…is in release 1.0 (blogpost) and available here. Haven’t checked it out yet, but I will – collaborative spreadsheet authoring would seem a great tool for research use, and perhaps also for making data available for public analysis.
Cringely speculates about what Google is going to do with all those data centers, and how to counter the strategy he thinks they are following by creating an intra-ISP P2P network. His description of why Microsoft won’t compete with Google even though they can is a pretty good example of disruptiveness in action.
Excellent presentation by Jeff Bezos on Amazon’s three new services: S3 (cloud of storage), Mechanical Turk (cloud of humans, sort of a small-task Google Answers), and Elastic Compute Cloud (cloud of processing). Bezos is an unapologetic geek – then again, in that crowd, he can be. Fun.
Here is my comment as I posted it:
I found May’s utterances utterly superficial and very old-fashioned. First of all, though not many CEOs come from the post as CIO, many top executives have had a stint in the IT part of the organization, learning about what the technology does and how to think about the company as a value producing system. As for the use of Peters and Waterman’s book as a sort of criteria for what constitutes a good CEO, that is laughable – the book refers to companies, not CEOs. And it has been utterly debunked many times.
May’s article would have been right on about 10 years ago. Back then, the reason CIOs did not make it into the top spot (in fact, 40% of CIOs were fired, and the average tenure was about 2.3 years) was because they did not understand that the skills that got you into the top IT position were not the skills that would keep you there.
In CSC, we conducted a survey of CIOs in the top 1000 corporations in the world, and got a surprising result: Of the 40% of CIOs that were fired, only a few were fired for "not producing cost-effective IT". The rest went because they could not communicate with the top management group, were ineffective change agents, or could not contribute to business strategy development. In other words, when you are a CIO in a large corporation, you are no longer the IT organization’s representative into top management, but the other way around. If you cannot make the transition to thinking about the whole company as a system, you are toast.
There are actually quite a few companies where technical competence is visible in top management. Royal Bank of Scotland comes to mind, with one of the most effective IT strategies in the world (a central "manufacturing division" handles transactions, IT, HR, and call centers, leaving the branch network – and they have more than 50 brands – to serve customers and grow the business. UPS, Wal-Mart, Amex, Wells Fargo, Royal Bank of Canada, some of the large airlines, Dell, quite a number of telcos, some insurance companies (I particularly like a German one called AMB which runs many insurance companies off the same systems) and many others have top management that understand the impact of IT and think of the whole company as a system. Does that mean that they come from the position as CIO? Not necessarily, though some of them do.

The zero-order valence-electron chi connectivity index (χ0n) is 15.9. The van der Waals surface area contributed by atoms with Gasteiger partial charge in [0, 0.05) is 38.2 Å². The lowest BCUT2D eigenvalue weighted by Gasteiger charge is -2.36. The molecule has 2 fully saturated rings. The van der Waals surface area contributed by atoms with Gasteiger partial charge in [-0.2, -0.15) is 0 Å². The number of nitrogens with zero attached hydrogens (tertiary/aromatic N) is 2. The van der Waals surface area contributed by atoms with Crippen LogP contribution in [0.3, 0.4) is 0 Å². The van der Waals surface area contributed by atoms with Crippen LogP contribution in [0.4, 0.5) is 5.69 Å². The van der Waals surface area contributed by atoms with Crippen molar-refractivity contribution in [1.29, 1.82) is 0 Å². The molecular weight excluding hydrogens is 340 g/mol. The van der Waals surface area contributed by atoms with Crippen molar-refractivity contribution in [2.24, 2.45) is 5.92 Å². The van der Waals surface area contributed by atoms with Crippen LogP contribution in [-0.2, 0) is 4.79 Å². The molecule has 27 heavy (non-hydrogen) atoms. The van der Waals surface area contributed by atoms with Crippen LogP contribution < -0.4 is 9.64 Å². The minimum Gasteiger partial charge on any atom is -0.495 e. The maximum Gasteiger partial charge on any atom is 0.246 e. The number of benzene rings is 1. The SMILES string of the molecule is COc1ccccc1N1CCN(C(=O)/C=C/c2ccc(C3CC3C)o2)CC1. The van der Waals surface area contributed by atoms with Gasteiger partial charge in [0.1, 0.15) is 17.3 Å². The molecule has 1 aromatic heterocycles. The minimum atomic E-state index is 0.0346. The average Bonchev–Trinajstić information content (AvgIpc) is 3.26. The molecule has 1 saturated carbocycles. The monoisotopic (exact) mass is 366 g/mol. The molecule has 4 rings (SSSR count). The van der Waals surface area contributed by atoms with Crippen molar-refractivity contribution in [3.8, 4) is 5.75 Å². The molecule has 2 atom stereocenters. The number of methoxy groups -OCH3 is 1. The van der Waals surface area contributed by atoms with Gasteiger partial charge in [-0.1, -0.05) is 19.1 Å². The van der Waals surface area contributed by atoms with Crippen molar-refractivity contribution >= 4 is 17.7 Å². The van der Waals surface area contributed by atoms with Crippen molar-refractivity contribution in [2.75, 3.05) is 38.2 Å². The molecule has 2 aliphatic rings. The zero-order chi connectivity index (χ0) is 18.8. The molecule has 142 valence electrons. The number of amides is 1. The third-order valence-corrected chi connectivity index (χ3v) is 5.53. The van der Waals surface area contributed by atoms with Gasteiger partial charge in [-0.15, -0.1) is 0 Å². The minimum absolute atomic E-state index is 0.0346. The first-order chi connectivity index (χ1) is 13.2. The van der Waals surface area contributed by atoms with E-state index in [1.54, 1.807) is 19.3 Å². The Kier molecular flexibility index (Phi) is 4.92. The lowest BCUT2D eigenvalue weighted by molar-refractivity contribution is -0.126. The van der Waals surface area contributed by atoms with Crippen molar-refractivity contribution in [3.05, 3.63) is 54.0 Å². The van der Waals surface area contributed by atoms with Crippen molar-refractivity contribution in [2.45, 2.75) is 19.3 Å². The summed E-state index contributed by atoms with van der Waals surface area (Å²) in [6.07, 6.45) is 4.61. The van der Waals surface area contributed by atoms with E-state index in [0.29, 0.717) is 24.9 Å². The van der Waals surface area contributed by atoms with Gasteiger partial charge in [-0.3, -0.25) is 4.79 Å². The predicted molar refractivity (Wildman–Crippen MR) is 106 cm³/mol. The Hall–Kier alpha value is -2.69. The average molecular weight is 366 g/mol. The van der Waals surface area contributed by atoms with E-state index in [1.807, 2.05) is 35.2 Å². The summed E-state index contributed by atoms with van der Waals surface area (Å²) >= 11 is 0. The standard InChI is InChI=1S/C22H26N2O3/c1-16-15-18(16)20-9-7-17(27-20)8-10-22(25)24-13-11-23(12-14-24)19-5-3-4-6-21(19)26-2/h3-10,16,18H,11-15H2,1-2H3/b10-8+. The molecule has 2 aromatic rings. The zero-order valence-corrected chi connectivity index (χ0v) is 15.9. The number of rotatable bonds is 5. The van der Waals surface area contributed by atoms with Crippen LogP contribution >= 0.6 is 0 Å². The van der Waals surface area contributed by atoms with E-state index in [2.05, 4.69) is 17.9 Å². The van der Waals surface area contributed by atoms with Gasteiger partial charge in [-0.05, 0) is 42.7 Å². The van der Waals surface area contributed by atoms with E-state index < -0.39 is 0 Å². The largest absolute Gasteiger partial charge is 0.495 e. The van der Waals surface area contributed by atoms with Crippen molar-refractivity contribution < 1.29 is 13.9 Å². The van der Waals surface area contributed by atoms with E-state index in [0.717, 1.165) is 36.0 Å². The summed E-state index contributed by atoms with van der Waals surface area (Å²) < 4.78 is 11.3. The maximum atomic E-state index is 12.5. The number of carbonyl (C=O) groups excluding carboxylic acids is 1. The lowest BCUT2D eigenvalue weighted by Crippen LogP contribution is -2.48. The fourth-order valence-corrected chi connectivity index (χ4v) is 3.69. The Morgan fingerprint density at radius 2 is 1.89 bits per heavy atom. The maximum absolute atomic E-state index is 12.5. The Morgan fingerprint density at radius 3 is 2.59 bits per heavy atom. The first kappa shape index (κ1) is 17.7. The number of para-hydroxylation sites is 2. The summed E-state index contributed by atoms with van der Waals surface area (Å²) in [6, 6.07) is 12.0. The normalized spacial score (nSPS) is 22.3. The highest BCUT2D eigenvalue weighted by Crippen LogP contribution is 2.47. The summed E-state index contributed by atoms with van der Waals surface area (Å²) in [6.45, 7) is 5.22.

Being a CIO is about information, not IT. For that, you have a CTO or a CIO office that handles the technical pieces. Most of the top CIOs I know worry about the customers and the customer experience. One CIO of a large hotel chain worries about the speed of the in-room Internet connection – and whether the ventilation is good enough that you can shave after taking a shower without the mirror getting fogged up.
IT is a tool. It is an important tool, but it is what it does for the customer that matters. And the role of the IT organization is not to make IT elegant – it is to make business elegant. If the tools happen to be boring and the CIO not very visible – so what?
The relational database model, initially formulated by Codd in the late 70s, is the dominant way to store structured data at present. However, queries to a relational database are fairly slow compared to complex queries towards a search engine index, which (in addition to the poor user interface of relational databases, often mapped directly to the table structure) has meant that search engines are now competitor for the job of extracting subsets from structured data. This, as well as the difficulty of mapping object structures onto a relational database leads me to wonder if not only the query interface, but in fact the whole concept of the relational database may soon face a disruptive threat from simpler structures.
A conversation at a Concours brainstorming session set me dusting off vaguely remembered concepts such as hierarchical and network databases, as well as the old difficulty of storing a multi-component concept with class attributes in a relational database (once characterized by the Economist as trying to store a car by putting the wheels under "W" and the engine under "E"). I found an good introductory text to the associative model of data by Simon Williams here (registration required), which also sums up the differences between the various data models pretty well.